How One Company is Remanufacturing Carpet

We hear a lot about using sustainable principles throughout the whole life cycle of a product, the so-called ‘cradle to grave’ approach. Carpet is no exception to this approach, or at least the need for it. Many carpet firms are publicising their environmental credentials but one firm in particular have put a great deal of effort particularly into the end of the carpet life cycle.

This cradle to grave approach means looking at the origins of the raw materials, the use of sustainable energy and waste techniques throughout the manufacturing process, distributing and selling responsibly and then providing the means to recycle or reuse the product, or at least dispose of it in an eco-friendly manner.

Environmental Initiatives at Milliken Carpet

Milliken Carpet is part of an American company with strong ethics. For a long time the UK division has been using recycled nylon for its nylon and nylon/wool blend pile and the backing too. They also take back old carpet, when replacing it as part of a commercial contract, to recondition and re-sell it rather than putting it straight into landfill sites.

Milliken has a particular initiative launched in the USA in 1992 known as ‘Earth Square’. This plant in Georgia takes carpet tiles and rejuvenates it to the point where it can be used again. There is a ten-year guarantee issued although the carpet can be expected to last longer under light use.

Earth Square Carpet Renewal Process

The Earth Square process cleans the carpet intensively then re-texturises it and re-works the pattern. The resulting carpet can then be returned to the original site or sold to a new customer under the Earth Square brand. Not all carpets or carpet tiles can stand the treatment, although Milliken know that their own products can.

The first building in the UK to be fitted out using Earth Square renewed carpet was the new Tattershall Stand at Newbury Racecourse. Designed by the world famous architect partnership Foster and Partners it was officially opened in November 2000. But the process needs frequent large scale jobs to make it environmentally worthwhile to transport the carpet to the USA and back, so the majority of the plant’s use is with North American customers.

Local Processes

In the UK Milliken focuses on smaller scale initiatives and, as far as reusing carpet goes, operates a ‘Take Back’ programme to manage the recovery and redeployment of used carpet and raw materials. Depending on the age and condition of the carpet it is either broken down and disposed of or given a new life.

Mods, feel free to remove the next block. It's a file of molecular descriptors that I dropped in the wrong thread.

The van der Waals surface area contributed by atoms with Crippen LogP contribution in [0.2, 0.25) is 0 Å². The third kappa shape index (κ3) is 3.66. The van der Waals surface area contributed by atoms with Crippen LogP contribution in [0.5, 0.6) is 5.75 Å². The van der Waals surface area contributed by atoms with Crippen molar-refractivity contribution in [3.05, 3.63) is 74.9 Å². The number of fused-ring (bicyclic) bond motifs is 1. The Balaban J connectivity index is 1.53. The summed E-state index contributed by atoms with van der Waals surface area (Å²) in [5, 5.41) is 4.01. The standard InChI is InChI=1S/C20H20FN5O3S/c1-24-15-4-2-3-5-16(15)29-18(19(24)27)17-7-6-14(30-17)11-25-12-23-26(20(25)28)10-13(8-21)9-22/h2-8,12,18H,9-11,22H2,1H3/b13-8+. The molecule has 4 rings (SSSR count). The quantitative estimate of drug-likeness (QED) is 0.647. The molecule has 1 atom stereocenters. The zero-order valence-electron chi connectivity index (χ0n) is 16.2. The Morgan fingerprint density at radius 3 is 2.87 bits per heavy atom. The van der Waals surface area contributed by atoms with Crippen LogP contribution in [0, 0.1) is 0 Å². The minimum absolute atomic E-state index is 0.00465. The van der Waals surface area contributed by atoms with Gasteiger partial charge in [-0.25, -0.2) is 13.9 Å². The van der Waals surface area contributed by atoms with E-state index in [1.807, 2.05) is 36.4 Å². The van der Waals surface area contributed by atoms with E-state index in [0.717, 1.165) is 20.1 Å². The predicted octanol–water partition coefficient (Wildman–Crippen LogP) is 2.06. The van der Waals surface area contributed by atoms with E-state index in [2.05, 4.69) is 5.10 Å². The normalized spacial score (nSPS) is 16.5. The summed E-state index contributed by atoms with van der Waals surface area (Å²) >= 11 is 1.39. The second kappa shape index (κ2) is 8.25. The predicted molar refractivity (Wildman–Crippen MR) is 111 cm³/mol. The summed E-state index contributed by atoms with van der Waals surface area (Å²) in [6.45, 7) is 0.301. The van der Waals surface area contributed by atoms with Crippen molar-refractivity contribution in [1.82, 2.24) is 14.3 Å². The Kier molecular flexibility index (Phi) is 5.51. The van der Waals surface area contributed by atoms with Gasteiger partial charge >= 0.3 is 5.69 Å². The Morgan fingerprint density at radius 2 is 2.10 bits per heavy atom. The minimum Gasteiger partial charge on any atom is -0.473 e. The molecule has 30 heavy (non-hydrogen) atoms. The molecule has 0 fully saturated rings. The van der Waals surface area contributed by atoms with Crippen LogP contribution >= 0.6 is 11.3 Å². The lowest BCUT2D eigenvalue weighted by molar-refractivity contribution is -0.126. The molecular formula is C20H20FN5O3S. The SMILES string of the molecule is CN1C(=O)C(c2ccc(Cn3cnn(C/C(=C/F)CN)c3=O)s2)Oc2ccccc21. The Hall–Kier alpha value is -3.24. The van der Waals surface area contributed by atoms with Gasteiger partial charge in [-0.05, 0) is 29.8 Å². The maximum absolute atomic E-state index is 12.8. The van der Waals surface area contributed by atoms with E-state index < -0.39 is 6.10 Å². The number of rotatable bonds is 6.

Carpets that have gone past the stage of renewal are broken down into composite materials and recycled or disposed of and the energy content recovered wherever possible. Carpet and tiles that can be re-used are cleaned, catalogued and sorted ready to be resold though social enterprises. These enterprises re-sell the carpet to third sector organisations and small businesses.

Recognition of Environmental Credentials

The Building Research Establishment certified an environmental profile for Milliken and the Earth Square process in 2004. The company gained an ‘A’ rating, the first to be awarded to a carpet manufacturer. The certification recognises efforts to reduce the impact on the environment throughout the manufacturing process and in all aspects of the company and its facilities.

In order to gain the accreditation Milliken had to demonstrate commitment to environmental considerations. These included removing blue asbestos from all its plants, reducing the use of dangerous chemicals and introducing and enforcing safe procedures for using those that remain. They also maintain a zero-landfill policy, recycling or reusing all materials that go through their factories and offices.

Cost is Important

Milliken expects that most carpet can be reused once and some even twice, which will prevent the carpet ending up in a landfill site. As landfill disposal taxes increase the renewal process is becoming cheaper than the cost throwing carpet away.

This obviously makes it a more attractive proposition – despite companies’ green intentions the economics of business will often come first.